The pandemic has placed significant pressure on principals at Ontario’s schools, with those at virtual schools feeling the most stressed, a new survey suggests.
The advocacy group People for Education surveyed principals at 1,173 schools across the province, including 906 in-person, 226 hybrid, and 41 virtual schools.
It found that 57 per cent of those surveyed from virtual schools reported their levels of stress were not manageable, and 49 per cent of those from in-person and hybrid schools said the same.
“Principals are dealing with an exceptional set of challenges related to running schools during a pandemic,” People for Education said in a report on the survey released Tuesday.
“Principals said that to serve their students and staff more effectively, they need more consistent and clearer communication, increased resources, and more time.”
Principals have become responsible for acting as liaisons with local public health units and implementing new COVID-19 policies at schools, the group said.
In many cases, principals are the contact tracers, screeners and translators of rapidly changing government policies, it said.
Principals responding to the survey said they needed increased resources, such as more staff, the removal of non-essential paperwork, and more time, such as a shorter school day to allow for planning, to help with their increased workload.
There also needs to be more understanding of the challenges they face during the pandemic, they said.
People for Education said 73 per cent of principals surveyed from in-person schools indicated that ensuring adequate distancing among students was among the top issues they dealt with.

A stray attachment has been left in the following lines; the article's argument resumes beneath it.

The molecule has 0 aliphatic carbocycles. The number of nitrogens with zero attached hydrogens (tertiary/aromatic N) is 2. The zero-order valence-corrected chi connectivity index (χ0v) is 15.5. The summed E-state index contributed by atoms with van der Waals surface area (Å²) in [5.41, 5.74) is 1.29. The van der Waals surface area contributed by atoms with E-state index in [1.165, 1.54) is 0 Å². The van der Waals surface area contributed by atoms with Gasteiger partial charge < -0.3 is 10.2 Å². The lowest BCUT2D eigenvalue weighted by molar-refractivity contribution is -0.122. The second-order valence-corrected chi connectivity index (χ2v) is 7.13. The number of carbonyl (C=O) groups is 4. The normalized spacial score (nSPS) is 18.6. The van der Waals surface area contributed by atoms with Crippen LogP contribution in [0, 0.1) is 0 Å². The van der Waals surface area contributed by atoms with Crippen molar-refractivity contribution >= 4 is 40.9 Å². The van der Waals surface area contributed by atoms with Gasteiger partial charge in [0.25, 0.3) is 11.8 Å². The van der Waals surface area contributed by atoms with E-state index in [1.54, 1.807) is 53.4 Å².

For principals surveyed from virtual schools, managing student enrolment was identified as the most challenging issue.
The group recommended in its report that the provincial government create an education advisory task force, with key education and health stakeholders, to inform policy before it is implemented.
A spokeswoman from the Ministry of Education said Tuesday that the province was grateful for the “vital work” that principals, educators and staff do every day.
“This is a once-in-a-generation crisis and we are proud to see our school staff step up their efforts throughout these extraordinary circumstances,” Caitlin Clark said in a statement.
The government also noted that it invested $54 million dollars into hiring principals and vice-principals for virtual schools and administrative staffing support for remote learning.
People for Education said its survey was sent to schools in the fall of 2020 and could be completed online in both English and French.